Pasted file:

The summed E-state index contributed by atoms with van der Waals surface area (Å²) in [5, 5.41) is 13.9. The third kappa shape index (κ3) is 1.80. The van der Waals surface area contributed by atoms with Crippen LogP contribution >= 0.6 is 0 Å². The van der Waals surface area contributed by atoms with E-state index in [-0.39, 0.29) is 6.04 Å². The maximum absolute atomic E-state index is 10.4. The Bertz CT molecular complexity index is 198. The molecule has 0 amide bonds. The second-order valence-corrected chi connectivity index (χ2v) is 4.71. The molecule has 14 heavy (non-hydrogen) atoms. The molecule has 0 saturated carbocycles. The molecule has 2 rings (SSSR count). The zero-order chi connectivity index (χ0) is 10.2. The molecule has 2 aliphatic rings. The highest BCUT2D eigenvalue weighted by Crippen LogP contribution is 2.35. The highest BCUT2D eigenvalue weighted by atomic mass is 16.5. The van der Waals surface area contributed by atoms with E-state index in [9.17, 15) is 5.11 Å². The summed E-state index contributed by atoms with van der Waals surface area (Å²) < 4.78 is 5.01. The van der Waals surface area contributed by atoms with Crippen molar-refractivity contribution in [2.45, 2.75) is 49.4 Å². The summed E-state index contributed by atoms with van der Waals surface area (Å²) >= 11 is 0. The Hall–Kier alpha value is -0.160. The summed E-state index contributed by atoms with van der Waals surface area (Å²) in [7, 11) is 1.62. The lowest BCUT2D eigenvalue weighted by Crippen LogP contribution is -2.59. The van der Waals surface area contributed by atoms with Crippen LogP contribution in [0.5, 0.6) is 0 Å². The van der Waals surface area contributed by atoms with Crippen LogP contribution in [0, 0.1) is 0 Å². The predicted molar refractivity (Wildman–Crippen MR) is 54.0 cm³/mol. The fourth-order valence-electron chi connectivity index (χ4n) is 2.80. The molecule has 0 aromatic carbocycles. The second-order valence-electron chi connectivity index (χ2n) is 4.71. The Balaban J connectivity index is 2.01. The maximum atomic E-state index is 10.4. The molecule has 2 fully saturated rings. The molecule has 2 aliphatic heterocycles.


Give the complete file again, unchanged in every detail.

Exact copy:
The summed E-state index contributed by atoms with van der Waals surface area (Å²) in [5, 5.41) is 13.9. The third kappa shape index (κ3) is 1.80. The van der Waals surface area contributed by atoms with Crippen LogP contribution >= 0.6 is 0 Å². The van der Waals surface area contributed by atoms with E-state index in [-0.39, 0.29) is 6.04 Å². The maximum absolute atomic E-state index is 10.4. The Bertz CT molecular complexity index is 198. The molecule has 0 amide bonds. The second-order valence-corrected chi connectivity index (χ2v) is 4.71. The molecule has 14 heavy (non-hydrogen) atoms. The molecule has 0 saturated carbocycles. The molecule has 2 rings (SSSR count). The zero-order chi connectivity index (χ0) is 10.2. The molecule has 2 aliphatic rings. The highest BCUT2D eigenvalue weighted by Crippen LogP contribution is 2.35. The highest BCUT2D eigenvalue weighted by atomic mass is 16.5. The van der Waals surface area contributed by atoms with E-state index in [9.17, 15) is 5.11 Å². The summed E-state index contributed by atoms with van der Waals surface area (Å²) < 4.78 is 5.01. The van der Waals surface area contributed by atoms with Crippen molar-refractivity contribution in [2.45, 2.75) is 49.4 Å². The summed E-state index contributed by atoms with van der Waals surface area (Å²) >= 11 is 0. The Hall–Kier alpha value is -0.160. The summed E-state index contributed by atoms with van der Waals surface area (Å²) in [7, 11) is 1.62. The lowest BCUT2D eigenvalue weighted by Crippen LogP contribution is -2.59. The van der Waals surface area contributed by atoms with Crippen LogP contribution in [0.5, 0.6) is 0 Å². The van der Waals surface area contributed by atoms with Crippen LogP contribution in [0, 0.1) is 0 Å². The predicted molar refractivity (Wildman–Crippen MR) is 54.0 cm³/mol. The fourth-order valence-electron chi connectivity index (χ4n) is 2.80. The molecule has 0 aromatic carbocycles. The second-order valence-electron chi connectivity index (χ2n) is 4.71. The Balaban J connectivity index is 2.01. The maximum atomic E-state index is 10.4. The molecule has 2 fully saturated rings. The molecule has 2 aliphatic heterocycles.